This week on Off the Charts, we focused on the safety net, SNAP (the Supplemental Nutrition Assistance Program, formerly known as food stamps), the economy, health reform, and the federal budget and taxes.
On the safety net, we highlighted the congressional testimony of Sister Simone Campbell, the leader of “Nuns on the Bus,” who illustrated how safety net programs can reduce hardship and expand opportunity. Arloc Sherman noted that the safety net lifts millions of people out of poverty and explained how these programs promote work and support low-income working families. Ed Bolen described how some states are taking the lead in streamlining and better coordinating safety net programs and services that support low-wage work.
On SNAP, Stacy Dean warned that all participants face a serious benefit cut on November 1, when the 2009 Recovery Act’s temporary benefit boost ends.
On the economy, we explained that SNAP enrollment is still high because the job market is still weak and noted that though the unemployment rate has fallen, more unemployed workers lack jobless benefits, adding to those who qualify for SNAP. Chad Stone said that the July jobs report shows a familiar pattern of private employers adding jobs, yet employment remaining below pre-recession levels.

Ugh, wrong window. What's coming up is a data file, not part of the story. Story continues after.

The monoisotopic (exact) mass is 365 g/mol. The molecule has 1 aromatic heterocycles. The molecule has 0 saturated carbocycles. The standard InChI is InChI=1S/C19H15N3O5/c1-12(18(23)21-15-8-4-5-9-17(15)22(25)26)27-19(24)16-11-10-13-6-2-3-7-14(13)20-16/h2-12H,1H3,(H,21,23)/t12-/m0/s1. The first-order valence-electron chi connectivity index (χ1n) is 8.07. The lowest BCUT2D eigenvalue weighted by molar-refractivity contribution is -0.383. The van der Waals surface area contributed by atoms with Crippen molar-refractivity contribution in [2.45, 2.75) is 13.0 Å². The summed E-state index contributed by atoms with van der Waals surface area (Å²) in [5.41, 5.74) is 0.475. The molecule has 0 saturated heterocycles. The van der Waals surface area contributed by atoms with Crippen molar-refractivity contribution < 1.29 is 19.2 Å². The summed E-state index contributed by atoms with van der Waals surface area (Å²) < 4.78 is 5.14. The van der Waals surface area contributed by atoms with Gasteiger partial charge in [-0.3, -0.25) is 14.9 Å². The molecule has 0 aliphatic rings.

On health reform, Sarah Lueck pointed out that many low- and moderate-income Floridians will be eligible for federal tax credits to help pay health insurance premiums. Edwin Park explained that the House’s latest health reform repeal effort would make health coverage less affordable, and he noted that the Administration is implementing health reform as the law intended in allowing the federal government to continue to contribute to the costs of health insurance for members of Congress and their staff once they enroll in the new exchanges.
On the federal budget and taxes, Chuck Marr explained how President Obama’s new proposal for corporate tax reform and infrastructure investments addresses the need for job creation and avoids tax reform timing gimmicks, but would be stronger if it included more revenue.